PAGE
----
With the advent of FTP, bulletin boards and then the Web, one can display information that is accessible by many others. Thus we have the second paradigm one-to-many.
With the web 2.0 developments such as file sharing, blogs, Wiki, and social networking, a new set of Internet applications enable many people to both contribute and receive information and information elements can be interlinked across different websites. This kind of Internet application shows the beginning of the "many-to-many" paradigm.
With the evolution to the full "many-to-many" computing paradigm, people can input and receive information to and from the Internet; they will be able to connect and communicate dynamically within a flexibly formed scope; there will be no artificial boundary between information and communication tools, and the definition of "many" will go well beyond people to include entities such as organisations, products, processes, events, concepts and so on.
Some many-to-many applications require a real-time stream of information between all connected parties, such as chat rooms, group scratch-pads, shared 3D environments and conference-calling.
Publish/subscribe (or pub/sub) is a messaging pattern where senders (publishers) of messages do not program the messages to be sent directly to specific receivers (subscribers). Rather, published messages are characterised into classes, without knowledge of what, if any, subscribers there may be. Subscribers express interest in one or more classes, and only receive messages that are of interest, without knowledge of what, if any, publishers there are. This decoupling of publishers and subscribers can allow for greater scalability and a more dynamic network topology.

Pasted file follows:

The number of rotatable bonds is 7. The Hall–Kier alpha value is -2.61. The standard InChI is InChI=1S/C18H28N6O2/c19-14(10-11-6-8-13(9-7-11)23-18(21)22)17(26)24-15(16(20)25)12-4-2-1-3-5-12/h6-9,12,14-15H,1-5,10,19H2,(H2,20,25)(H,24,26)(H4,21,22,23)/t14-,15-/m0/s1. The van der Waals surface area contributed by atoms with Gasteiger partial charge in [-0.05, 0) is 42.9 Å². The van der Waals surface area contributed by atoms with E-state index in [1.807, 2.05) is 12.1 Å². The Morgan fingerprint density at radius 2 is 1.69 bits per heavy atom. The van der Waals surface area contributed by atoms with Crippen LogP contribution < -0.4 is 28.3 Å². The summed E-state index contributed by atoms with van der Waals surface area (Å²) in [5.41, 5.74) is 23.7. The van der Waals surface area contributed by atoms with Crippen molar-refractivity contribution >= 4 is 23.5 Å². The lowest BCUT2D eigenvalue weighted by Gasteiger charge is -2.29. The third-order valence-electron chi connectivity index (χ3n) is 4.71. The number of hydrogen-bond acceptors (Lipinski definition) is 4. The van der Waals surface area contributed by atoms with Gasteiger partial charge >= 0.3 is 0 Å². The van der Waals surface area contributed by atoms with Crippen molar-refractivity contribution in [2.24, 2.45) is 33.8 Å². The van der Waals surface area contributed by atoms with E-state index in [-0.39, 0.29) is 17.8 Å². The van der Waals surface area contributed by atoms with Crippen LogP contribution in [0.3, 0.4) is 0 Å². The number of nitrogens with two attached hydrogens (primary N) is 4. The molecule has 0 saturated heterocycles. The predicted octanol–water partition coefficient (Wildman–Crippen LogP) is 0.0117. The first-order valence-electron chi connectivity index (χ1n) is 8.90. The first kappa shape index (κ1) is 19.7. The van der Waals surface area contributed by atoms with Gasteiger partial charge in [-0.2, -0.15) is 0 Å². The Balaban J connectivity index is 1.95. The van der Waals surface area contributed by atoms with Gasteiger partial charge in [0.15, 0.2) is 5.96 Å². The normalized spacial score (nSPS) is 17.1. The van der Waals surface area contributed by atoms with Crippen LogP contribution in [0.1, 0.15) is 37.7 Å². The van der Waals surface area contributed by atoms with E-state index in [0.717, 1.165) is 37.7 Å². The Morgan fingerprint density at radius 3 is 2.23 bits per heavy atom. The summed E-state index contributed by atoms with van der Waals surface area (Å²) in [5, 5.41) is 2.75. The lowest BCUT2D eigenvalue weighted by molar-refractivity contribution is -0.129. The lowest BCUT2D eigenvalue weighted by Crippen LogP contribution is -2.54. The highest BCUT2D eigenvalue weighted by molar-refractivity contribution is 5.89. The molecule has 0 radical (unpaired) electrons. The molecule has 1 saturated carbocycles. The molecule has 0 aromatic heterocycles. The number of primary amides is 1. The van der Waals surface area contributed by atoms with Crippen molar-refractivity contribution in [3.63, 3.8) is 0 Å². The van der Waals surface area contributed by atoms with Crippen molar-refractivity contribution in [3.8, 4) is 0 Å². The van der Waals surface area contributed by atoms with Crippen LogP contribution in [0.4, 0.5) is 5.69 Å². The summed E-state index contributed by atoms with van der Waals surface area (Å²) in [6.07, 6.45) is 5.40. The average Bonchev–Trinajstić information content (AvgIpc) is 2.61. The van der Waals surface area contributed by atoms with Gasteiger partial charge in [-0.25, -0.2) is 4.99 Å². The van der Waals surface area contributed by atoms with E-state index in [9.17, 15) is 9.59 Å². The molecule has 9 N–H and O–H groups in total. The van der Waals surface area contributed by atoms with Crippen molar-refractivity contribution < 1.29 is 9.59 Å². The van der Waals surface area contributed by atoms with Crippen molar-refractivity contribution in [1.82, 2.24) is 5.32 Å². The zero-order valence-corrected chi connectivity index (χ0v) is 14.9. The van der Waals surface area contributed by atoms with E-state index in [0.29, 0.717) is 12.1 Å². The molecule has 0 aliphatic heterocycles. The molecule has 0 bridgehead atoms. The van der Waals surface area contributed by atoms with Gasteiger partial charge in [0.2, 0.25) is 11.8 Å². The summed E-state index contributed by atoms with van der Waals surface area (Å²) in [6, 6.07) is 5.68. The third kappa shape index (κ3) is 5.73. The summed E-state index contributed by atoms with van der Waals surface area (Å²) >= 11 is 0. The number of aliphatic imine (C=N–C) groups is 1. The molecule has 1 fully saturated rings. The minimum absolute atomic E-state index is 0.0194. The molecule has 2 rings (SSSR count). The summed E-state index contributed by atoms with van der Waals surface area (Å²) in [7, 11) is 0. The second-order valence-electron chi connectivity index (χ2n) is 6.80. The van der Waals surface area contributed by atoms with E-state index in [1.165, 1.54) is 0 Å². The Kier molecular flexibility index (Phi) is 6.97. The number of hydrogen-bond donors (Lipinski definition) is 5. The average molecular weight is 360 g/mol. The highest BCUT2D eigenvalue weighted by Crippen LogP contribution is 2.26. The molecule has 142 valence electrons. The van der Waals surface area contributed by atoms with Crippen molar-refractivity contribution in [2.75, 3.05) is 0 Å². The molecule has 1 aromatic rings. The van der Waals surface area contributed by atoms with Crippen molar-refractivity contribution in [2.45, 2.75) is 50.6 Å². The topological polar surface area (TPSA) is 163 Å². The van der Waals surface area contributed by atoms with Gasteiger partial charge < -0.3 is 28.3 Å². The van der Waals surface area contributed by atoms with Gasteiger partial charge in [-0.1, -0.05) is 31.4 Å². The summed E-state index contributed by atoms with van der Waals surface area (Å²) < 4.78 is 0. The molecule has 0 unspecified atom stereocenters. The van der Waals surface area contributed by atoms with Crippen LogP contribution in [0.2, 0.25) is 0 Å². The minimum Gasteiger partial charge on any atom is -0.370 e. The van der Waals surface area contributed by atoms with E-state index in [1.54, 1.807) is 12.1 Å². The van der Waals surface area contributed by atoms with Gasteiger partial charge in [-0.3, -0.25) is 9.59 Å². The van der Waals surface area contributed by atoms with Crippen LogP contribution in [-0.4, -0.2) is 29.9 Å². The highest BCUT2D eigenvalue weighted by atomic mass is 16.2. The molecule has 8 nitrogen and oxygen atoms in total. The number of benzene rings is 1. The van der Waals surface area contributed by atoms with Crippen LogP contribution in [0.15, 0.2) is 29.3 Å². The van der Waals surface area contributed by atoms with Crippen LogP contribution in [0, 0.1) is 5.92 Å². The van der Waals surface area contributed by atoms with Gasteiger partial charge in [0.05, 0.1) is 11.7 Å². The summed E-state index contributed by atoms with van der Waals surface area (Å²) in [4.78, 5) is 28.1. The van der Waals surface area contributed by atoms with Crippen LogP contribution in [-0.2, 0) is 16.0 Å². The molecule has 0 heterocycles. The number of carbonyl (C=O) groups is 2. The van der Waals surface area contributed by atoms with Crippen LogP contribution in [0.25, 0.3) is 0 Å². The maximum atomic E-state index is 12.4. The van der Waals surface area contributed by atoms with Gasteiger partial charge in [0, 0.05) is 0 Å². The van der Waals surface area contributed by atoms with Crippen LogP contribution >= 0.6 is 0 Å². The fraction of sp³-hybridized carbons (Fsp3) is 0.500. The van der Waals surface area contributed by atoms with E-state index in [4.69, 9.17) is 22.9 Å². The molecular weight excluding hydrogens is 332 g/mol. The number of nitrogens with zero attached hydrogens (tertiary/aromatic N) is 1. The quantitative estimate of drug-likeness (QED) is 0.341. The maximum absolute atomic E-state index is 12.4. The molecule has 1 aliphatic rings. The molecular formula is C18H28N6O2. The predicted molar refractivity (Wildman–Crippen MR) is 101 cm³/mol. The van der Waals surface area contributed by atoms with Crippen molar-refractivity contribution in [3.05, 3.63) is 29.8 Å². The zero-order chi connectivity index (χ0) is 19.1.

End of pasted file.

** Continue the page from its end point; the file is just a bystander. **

Pub/sub is a sibling of the message queue paradigm, and is typically one part of a larger message-oriented middleware system. Most messaging systems support both the pub/sub and message queue models in their API such as ZeroMQ (ØMQ).
The foundation of our software architecture is the users and groups system designed to support the needs of a trust group. This is effectively a pub/sub system where the group members are all subscribers of the groups' shared content and can also publish revisions that contribute to that shared content.
The other extensive use our architecture makes of the many-to-many pattern is in the class-to-instances relationship. A class is a defined pattern in the unified ontology which could be as simple as a jQuery widget, or could be an entire organisation template.
Each class, no matter how simple or complex, has an ongoing development aspect to it which means that every node in the network technically follows the pub/sub pattern and is part of the Foundation Ontology.
In addition to the developers of a pattern, the users of the pattern also contribute information and resource to it because every running peer that uses the pattern contributes resource and information to it thereby helping to support its continued existence and improvement.
The most important information instances contribute (to the shared information about the pattern that they all share) is local usage and performance and statistics. This makes available to all users the information about the most widely used preferences and methods within their context, and gives the developers good information for where to focus their efforts.